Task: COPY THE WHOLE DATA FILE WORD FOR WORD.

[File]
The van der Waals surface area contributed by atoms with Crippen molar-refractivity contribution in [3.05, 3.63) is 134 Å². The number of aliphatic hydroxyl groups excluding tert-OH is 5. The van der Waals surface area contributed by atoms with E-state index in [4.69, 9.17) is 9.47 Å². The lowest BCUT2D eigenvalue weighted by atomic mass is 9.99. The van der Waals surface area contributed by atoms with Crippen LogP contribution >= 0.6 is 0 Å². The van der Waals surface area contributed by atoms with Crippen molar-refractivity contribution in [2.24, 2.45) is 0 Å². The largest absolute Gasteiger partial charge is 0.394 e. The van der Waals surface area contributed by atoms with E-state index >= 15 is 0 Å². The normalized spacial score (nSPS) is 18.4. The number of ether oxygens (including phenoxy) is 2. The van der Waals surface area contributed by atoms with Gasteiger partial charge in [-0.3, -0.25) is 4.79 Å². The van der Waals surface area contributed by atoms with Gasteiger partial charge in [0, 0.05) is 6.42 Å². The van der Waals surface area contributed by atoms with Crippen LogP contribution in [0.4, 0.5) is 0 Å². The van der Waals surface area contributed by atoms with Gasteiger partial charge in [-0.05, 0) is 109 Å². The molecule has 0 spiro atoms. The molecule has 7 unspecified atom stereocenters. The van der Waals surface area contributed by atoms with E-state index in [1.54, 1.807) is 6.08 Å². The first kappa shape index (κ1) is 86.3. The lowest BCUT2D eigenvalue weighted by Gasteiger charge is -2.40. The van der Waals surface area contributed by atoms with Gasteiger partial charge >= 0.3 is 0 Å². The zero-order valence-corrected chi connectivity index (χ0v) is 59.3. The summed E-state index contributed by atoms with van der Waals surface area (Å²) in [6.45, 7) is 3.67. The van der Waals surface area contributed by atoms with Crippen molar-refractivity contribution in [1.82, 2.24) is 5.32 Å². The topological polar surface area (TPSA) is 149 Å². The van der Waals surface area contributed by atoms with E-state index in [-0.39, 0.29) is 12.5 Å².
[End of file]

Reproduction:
The van der Waals surface area contributed by atoms with Crippen molar-refractivity contribution in [3.05, 3.63) is 134 Å². The number of aliphatic hydroxyl groups excluding tert-OH is 5. The van der Waals surface area contributed by atoms with E-state index in [4.69, 9.17) is 9.47 Å². The lowest BCUT2D eigenvalue weighted by atomic mass is 9.99. The van der Waals surface area contributed by atoms with Crippen LogP contribution >= 0.6 is 0 Å². The van der Waals surface area contributed by atoms with Crippen molar-refractivity contribution in [2.24, 2.45) is 0 Å². The largest absolute Gasteiger partial charge is 0.394 e. The van der Waals surface area contributed by atoms with E-state index >= 15 is 0 Å². The normalized spacial score (nSPS) is 18.4. The number of ether oxygens (including phenoxy) is 2. The van der Waals surface area contributed by atoms with Gasteiger partial charge in [-0.3, -0.25) is 4.79 Å². The van der Waals surface area contributed by atoms with Gasteiger partial charge in [0, 0.05) is 6.42 Å². The van der Waals surface area contributed by atoms with Crippen LogP contribution in [0.4, 0.5) is 0 Å². The van der Waals surface area contributed by atoms with Gasteiger partial charge in [-0.05, 0) is 109 Å². The molecule has 0 spiro atoms. The molecule has 7 unspecified atom stereocenters. The van der Waals surface area contributed by atoms with E-state index in [1.54, 1.807) is 6.08 Å². The first kappa shape index (κ1) is 86.3. The lowest BCUT2D eigenvalue weighted by Gasteiger charge is -2.40. The van der Waals surface area contributed by atoms with Gasteiger partial charge >= 0.3 is 0 Å². The zero-order valence-corrected chi connectivity index (χ0v) is 59.3. The summed E-state index contributed by atoms with van der Waals surface area (Å²) in [6.45, 7) is 3.67. The van der Waals surface area contributed by atoms with Crippen molar-refractivity contribution in [1.82, 2.24) is 5.32 Å². The topological polar surface area (TPSA) is 149 Å². The van der Waals surface area contributed by atoms with E-state index in [-0.39, 0.29) is 12.5 Å².